Saturday, 25 February 2017

ListeningEVO17

Having been a participant of the ListeningEVO course, I feel the desire to express my deepest gratitude to all the organizers and especially to our moderator, Ms Olya Sergeeva. All the input material we were exposed to was highly interesting and vastly useful for a listening teacher. The course lasted five weeks January 8 to February 12, 2017. Below I'm recording some of the takeaways from my participation in this MOOC based either on new knowledge or high interest of content to me.

To start with, reinforcing autonomous listening through an out-of-school listening scheme was stressed during our first week of the course. Technology integration can obviously facilitate this scheme. Some stimulating suggestions for learners include listening to radio stations (e.g. 
http://www.listenlive.eu/uk.html, podcasts (e.g. https://independentenglish.wordpress.com/2012/02/14/podcasts/, favourite songs (e.g. https://lyricstraining.com/), audiobooks (e.g. http://www.loyalbooks.com/), youtube videos, web tools with audio features (e.g. https://quizlet.com/) and many more online resources curated by the course participants on a shared google spreadsheet (https://goo.gl/FQZbYz).

Something additional that particularly struck me during week1 was the shadowing technique as a useful approach to encourage autonomous listening and speaking practice. Shadowing requires EFL learners to listen to a short audio text many times. The short audio text should be saved on each learner’s device so that they can listen to it outside class as regularly as possible; an accompanying transcript should also be provided to the students. The practice stage of this technique encourages students to repeat and copy, as precisely as possibly, the speaker’s pronunciation, rhythm, pace and other speech features. As a subsequent step, the students record themselves on an audio recording tool such as Audacity when they feel they sound similar to the speaker on their audio text.

In week 2 I enjoyed Elena Wilkinson's neat presentation on the structure of a traditional listening lesson which can be enhanced through the use of authentic materials and real-life tasks. Here are my notes on E. Wilkinson's live session.

ListeningEVO, wk2 by anthiharou

Week 3 focused on the importance of 21st century skills, critical thinking and HOTS (higher order thinking tasks) in the design of listening tasks to engage learners.

Weeks 4 and 5 proved to be a gem for me as I acquired valuable knowledge shared by outstanding experts on the topic such as R. Cauldwell, S. Thorn and O. Sergeeva. Listening is quite troublesome for ELLs because words have a variety of soundshapes and are not visible as they are in reading. Therefore, we need to prepare learners to cope with the jungle-type situations of messy speech they will face in real life. Exposing learners to authentic listening texts with a variety of unruly sounds, and providing them with decoding tasks to train them to recognize individual words are means which enable ELLs to reach the ultimate goal which is meaning. Gap-fills and dictations can be effective activities in raising learners' awareness of phonological and other speech features such as word or sentence stress, elision, glottal stop, schwa, assimilation, intrusive sounds in a stream of authentic speech.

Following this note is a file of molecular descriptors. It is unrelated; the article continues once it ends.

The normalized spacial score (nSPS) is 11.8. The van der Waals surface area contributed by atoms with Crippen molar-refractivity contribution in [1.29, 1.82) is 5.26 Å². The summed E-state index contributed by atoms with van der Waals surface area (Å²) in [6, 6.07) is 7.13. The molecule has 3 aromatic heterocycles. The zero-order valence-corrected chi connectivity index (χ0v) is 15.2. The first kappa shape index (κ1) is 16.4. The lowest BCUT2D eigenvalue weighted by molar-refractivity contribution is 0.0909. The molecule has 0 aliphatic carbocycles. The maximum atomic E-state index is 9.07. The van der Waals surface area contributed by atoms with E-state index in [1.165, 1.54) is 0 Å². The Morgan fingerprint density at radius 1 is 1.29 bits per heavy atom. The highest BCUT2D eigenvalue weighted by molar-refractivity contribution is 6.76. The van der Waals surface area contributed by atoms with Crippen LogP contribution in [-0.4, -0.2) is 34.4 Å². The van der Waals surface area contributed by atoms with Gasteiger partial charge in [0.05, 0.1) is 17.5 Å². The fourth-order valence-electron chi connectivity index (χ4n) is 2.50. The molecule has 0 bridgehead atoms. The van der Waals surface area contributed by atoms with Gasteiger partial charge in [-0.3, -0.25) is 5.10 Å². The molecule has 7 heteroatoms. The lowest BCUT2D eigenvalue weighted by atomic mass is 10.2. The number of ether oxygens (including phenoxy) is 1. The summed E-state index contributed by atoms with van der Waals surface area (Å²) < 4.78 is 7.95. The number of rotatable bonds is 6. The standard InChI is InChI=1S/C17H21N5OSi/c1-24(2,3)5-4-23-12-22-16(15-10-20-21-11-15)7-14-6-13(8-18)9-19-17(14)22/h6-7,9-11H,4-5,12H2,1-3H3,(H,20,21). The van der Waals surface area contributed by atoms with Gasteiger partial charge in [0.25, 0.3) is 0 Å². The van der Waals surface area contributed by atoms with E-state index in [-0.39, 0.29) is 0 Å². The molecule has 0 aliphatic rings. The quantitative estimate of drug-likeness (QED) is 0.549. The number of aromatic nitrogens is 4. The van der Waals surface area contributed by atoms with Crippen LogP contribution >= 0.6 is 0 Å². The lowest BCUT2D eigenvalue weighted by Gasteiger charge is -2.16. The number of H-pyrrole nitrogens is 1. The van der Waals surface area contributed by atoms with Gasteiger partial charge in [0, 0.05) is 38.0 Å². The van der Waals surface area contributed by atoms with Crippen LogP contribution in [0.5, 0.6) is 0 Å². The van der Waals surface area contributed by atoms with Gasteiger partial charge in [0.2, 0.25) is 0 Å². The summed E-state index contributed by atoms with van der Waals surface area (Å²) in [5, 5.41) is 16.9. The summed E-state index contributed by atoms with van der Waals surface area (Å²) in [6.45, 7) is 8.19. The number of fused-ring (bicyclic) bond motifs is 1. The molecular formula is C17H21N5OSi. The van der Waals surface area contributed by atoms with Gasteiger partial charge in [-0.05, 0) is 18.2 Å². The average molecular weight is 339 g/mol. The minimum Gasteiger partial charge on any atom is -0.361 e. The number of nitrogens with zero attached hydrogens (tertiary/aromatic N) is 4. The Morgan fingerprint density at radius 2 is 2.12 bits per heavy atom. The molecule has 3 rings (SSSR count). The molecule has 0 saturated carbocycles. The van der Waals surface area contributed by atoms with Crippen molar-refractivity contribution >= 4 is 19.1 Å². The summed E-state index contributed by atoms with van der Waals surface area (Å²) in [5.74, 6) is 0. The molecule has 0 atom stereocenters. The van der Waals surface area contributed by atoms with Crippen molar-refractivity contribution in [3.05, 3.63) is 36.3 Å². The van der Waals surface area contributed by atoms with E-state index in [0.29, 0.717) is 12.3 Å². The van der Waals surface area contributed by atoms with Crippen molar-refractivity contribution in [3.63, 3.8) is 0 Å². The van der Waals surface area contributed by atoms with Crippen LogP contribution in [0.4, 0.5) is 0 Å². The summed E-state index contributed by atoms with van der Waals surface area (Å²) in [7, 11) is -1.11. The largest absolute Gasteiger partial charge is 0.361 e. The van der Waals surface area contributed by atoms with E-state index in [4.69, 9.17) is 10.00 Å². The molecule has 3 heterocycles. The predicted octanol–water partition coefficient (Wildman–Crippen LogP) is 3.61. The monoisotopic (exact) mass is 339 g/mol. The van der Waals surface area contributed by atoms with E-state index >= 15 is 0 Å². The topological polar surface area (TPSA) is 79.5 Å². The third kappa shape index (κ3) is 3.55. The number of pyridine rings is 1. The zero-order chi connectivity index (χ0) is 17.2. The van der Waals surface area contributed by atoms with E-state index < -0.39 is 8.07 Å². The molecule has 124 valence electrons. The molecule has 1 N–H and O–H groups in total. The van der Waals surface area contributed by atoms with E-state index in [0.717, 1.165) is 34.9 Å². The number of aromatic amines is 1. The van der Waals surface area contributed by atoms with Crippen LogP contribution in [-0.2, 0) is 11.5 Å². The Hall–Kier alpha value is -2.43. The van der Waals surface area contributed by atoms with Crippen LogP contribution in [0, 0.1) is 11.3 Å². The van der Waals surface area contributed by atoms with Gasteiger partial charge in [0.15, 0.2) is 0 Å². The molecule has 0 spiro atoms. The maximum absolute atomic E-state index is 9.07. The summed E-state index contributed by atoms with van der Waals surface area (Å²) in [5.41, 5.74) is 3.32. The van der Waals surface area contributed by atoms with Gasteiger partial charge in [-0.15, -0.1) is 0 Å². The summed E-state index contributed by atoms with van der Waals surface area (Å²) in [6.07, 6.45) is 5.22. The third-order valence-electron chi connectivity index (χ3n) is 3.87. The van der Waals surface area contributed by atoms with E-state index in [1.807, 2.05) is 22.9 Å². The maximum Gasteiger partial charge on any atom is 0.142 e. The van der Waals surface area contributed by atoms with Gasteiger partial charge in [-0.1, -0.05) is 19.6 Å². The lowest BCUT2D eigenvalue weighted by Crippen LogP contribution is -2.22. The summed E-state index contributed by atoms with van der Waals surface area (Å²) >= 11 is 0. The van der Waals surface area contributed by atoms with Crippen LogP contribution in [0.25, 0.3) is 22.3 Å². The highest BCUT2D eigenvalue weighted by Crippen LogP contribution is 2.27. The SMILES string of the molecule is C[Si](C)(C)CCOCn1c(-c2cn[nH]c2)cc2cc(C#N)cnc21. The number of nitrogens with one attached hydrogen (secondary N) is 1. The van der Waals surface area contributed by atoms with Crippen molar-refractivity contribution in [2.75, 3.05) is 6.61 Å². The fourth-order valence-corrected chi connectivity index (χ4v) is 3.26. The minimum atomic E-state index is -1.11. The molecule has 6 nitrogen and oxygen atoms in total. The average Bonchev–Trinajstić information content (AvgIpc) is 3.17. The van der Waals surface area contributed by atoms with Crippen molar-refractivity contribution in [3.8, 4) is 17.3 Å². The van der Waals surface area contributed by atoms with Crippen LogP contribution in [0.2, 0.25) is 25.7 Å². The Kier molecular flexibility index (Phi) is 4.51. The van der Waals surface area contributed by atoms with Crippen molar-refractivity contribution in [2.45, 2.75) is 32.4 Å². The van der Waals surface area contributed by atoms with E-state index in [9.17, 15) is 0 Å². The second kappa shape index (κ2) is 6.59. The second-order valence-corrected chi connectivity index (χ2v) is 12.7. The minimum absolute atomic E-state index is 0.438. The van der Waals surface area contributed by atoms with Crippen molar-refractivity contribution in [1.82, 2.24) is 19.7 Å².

At this point the use of technology can facilitate the implementation of decoding skills to a great extent. Aegisub is a helpful open-source tool which can reinforce decoding. An enlightening tutorial supports teachers in the way they can leverage this tool in class or in the way they can guide their learners to use it in an autonomous mode. Deciphering difficult chunks of connected speech can be addressed by replaying an isolated line of a subtitled video or audio file which has been uploaded on Aegisub. Moreover, PlayPhrase.me can be integrated in teaching listening by getting students practise discrimination of authentic speech through snippets from TV series. Antony Schmidt has written an enlightening blog post on the use of this website for listening decoding purposes. Last but not least, one of my favourite websites was TubeQuizard which provides a great collection of listening quizzes and also enables users to train with their favourite subtitled videos.  O. Sergeeva provides a nice tutorial on how to create listening decoding quizzes for learners using this tool. 

To conclude, I enjoyed an amazing course on how to teach listening. I liked the well-organized structure of the MOOC, the wealth of interesting input materials such as videos, articles, lesson plans and presentations, my interaction with other participants, the badges I earned, Ms O. Sergeeva's enthusiasm and encouragement as a moderator, the facebook page, the twitter posts and, of course, the new knowledge I acquired.  

Written by Anthippi Harou

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